Following breakfast we travel down the Ayrshire coast to Culzean Castle and Country Park, an extensive and significant historic designed landscape of around 285 hectares. The castle was converted from the original L-plan castle by the architect Robert Adam between 1777 and 1792. It incorporates a large drum tower with a circular saloon inside, which overlooks the sea, a grand oval staircase and a suite of well-appointed apartments. When the Kennedy family gave the castle and its grounds to the National Trust for Scotland in 1945 it was stipulated that the apartment at the top of the castle be given to General of the Army Dwight D. Eisenhower in recognition of his role as Supreme Commander of the Allied Forces in Europe during the Second World War. The General stayed there four times, including once while President of the United States. Following our tour of the house there will be an opportunity to explore the walled gardens.
In the afternoon we continue with a visit to Dumfries House, which was designed and built between 1754 and 1759 by John and Robert Adam, who had taken over the architecture business of their father William Adam on his death in 1748, and as such was their first major commission. The house is a finely proportioned Palladian design, with a three-storey central block connected to smaller pavilions by linking wings. Its stunning interiors are home to a world-class collection of furniture by Thomas Chippendale and many late 18th Century cabinet makers, as featured on the BBC’s Antiques Roadshow.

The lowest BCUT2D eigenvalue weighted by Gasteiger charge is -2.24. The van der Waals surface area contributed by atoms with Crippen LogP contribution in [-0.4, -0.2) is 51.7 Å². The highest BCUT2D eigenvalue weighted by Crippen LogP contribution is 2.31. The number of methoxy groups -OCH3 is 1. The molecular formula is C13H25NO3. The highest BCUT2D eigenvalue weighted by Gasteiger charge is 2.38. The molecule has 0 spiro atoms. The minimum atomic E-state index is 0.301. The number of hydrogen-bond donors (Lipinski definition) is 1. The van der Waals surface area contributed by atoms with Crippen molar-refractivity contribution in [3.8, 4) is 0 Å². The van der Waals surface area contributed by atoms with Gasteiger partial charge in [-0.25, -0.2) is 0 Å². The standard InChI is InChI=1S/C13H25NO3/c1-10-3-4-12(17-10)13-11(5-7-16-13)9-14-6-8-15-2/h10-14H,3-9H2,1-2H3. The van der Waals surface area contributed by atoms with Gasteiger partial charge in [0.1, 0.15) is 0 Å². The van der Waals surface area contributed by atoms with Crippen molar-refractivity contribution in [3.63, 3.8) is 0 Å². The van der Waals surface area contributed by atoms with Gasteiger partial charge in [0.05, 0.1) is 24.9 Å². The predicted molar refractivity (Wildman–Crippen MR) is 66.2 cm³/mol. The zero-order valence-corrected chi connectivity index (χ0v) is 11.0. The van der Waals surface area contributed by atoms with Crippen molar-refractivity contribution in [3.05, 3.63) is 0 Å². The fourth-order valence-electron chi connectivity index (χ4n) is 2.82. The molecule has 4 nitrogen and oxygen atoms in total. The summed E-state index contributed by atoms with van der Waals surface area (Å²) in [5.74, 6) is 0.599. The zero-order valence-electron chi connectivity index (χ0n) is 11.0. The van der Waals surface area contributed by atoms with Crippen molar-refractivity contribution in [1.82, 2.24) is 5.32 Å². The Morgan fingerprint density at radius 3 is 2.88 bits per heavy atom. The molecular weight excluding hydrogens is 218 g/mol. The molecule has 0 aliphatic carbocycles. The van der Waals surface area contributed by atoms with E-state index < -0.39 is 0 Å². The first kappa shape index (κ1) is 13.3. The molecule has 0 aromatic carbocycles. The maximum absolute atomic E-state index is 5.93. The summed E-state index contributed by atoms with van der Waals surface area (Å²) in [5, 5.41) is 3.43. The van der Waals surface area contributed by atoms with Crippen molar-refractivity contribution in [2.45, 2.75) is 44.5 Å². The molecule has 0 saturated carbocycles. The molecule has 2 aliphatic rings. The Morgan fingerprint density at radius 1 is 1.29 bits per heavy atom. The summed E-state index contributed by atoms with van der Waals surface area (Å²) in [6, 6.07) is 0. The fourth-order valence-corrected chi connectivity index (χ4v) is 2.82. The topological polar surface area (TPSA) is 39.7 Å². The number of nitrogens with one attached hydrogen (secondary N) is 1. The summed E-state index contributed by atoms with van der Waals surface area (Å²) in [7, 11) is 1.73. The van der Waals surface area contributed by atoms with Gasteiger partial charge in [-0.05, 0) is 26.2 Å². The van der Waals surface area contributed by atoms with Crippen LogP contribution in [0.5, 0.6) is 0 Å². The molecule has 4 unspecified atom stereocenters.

We return to our hotel, where dinner is served in the evening.
After breakfast we check out of the hotel and return to Glasgow, where we visit Holmwood House, the finest and most elaborate residential villa designed by Alexander ‘Greek’ Thomson. It is also rare in retaining much of its original interior decor. Holmwood is considered to be immensely influential by several architectural historians, because the design was published in Villa and Cottage Architecture: select examples of country and suburban residence recently erected in 1868 may have influenced Frank Lloyd Wright and other proto-modernist architects. Holmwood was constructed for James Couper, a paper manufacturer in 1857-1858. Couper owned the Millholm paper mill in the valley of the White Water of Cart immediately below the villa. The polychromatic decoration was designed by Thomson and executed by Campbell Tait Bowie. The most notable survival is in the dining room which has a frieze of panels enlarged from John Flaxman's illustrations of Homer's Iliad. The sculpture on the hall chimneypiece was by George Mossman.
We conclude with a visit to Pollok House, home of the Maxwell family since the mid-13th century. Pollok House was completed in 1752, based on plans said to have been drawn up by William Adam in 1737, though the style of what started to emerge when the funds were available a decade later suggests the house is unlikely to have been built entirely to his plans. Sir John Stirling Maxwell, a founder member of the National Trust for Scotland, commissioned celebrated Edinburgh architect Robert Rowand Anderson to design and build extra wings in 1890. The current house is an impressive mansion filled with wonderful collections of Spanish art, antiques, furniture, silverware and ceramics. The beautiful gardens contain a collection of over 1000 species of rhododendrons.
Following our visit we will return to our original departure points.